Such was the hope for shock incarceration programmes in US prisons that young, non-violent offenders could be diverted from a life outside the law using the same tactics successfully employed by the military to turn civilians into soldiers. This reliance on a military atmosphere still provokes controversy over boot camp programmes, with proponents arguing that the rigid discipline promotes positive behaviour (Ashcroft et al., 2003).
Since their beginning in 1983 in Georgia (Anderson et al., 1999), boot camps had spread to half the US States by the late 1990s, having gained wide popular appeal for their ‘get tough’ policies through the use of military discipline, physical training and hard work. Fuelled primarily by the growth in the number of offenders incarcerated during the past decade and changing views of the role of punishment and treatment in the correctional system, shock incarceration programmes, or ‘boot camps’ as they became to be called, had emerged as an increasingly popular alternative sanction for non-violent crimes.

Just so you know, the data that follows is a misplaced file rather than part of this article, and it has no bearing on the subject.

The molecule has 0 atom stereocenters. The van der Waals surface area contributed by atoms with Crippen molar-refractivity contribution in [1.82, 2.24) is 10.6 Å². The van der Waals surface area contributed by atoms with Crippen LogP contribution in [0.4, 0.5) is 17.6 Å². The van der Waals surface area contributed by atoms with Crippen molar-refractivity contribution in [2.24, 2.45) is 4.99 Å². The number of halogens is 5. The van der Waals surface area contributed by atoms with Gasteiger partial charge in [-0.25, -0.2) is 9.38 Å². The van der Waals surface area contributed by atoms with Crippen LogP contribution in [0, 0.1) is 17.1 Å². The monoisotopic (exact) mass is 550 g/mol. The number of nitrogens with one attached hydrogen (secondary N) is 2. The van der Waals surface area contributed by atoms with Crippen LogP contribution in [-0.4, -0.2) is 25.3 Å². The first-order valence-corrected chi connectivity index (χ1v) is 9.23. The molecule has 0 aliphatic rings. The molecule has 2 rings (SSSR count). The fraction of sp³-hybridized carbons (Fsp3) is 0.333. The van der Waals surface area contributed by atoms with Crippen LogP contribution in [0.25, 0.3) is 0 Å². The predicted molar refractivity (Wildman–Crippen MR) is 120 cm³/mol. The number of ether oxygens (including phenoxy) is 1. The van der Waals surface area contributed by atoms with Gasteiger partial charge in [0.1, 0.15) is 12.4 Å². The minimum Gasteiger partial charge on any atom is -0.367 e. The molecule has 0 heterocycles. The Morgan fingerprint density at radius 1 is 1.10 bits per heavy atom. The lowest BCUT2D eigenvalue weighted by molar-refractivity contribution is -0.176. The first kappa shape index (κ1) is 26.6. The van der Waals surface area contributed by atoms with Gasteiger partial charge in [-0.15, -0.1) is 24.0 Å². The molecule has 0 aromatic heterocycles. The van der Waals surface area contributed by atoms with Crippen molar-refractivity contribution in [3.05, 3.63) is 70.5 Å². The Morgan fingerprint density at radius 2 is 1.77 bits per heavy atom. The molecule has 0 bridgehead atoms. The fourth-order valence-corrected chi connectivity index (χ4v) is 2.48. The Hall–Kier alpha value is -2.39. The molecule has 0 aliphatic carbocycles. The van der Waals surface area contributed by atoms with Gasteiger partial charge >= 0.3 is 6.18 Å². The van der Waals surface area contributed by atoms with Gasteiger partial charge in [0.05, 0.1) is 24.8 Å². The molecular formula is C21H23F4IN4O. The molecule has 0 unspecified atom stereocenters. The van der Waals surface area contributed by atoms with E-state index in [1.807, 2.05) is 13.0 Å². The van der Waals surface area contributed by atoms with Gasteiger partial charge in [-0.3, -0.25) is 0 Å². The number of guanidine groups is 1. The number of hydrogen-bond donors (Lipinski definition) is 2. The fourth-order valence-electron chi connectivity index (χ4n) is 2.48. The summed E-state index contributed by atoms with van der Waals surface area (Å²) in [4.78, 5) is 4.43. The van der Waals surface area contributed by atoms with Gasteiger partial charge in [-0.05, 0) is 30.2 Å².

However, by the 2000s one third of the boot camp programmes had closed as research suggested that although prisoners responded well whilst on the programmes, recidivism rates were low (Ashcroft et al., 2003). It is argued that released prisoners suffered from a lack of follow-up support as programmes only provided very limited post-prison support (Ashcroft et al., 2003).
Ashcroft, J., Daniels, D.J. & Hart, S.V. (2003) Correctional Bootcamps: Lessons from a Decade of Research. Washington, D.C.: National Institute of Justice.
Anderson, J.F., Dyson, L. & Burns, J.C. (1999) Boot Camps: An Intermediate Sanction. Lanham, Maryland: University Press of America.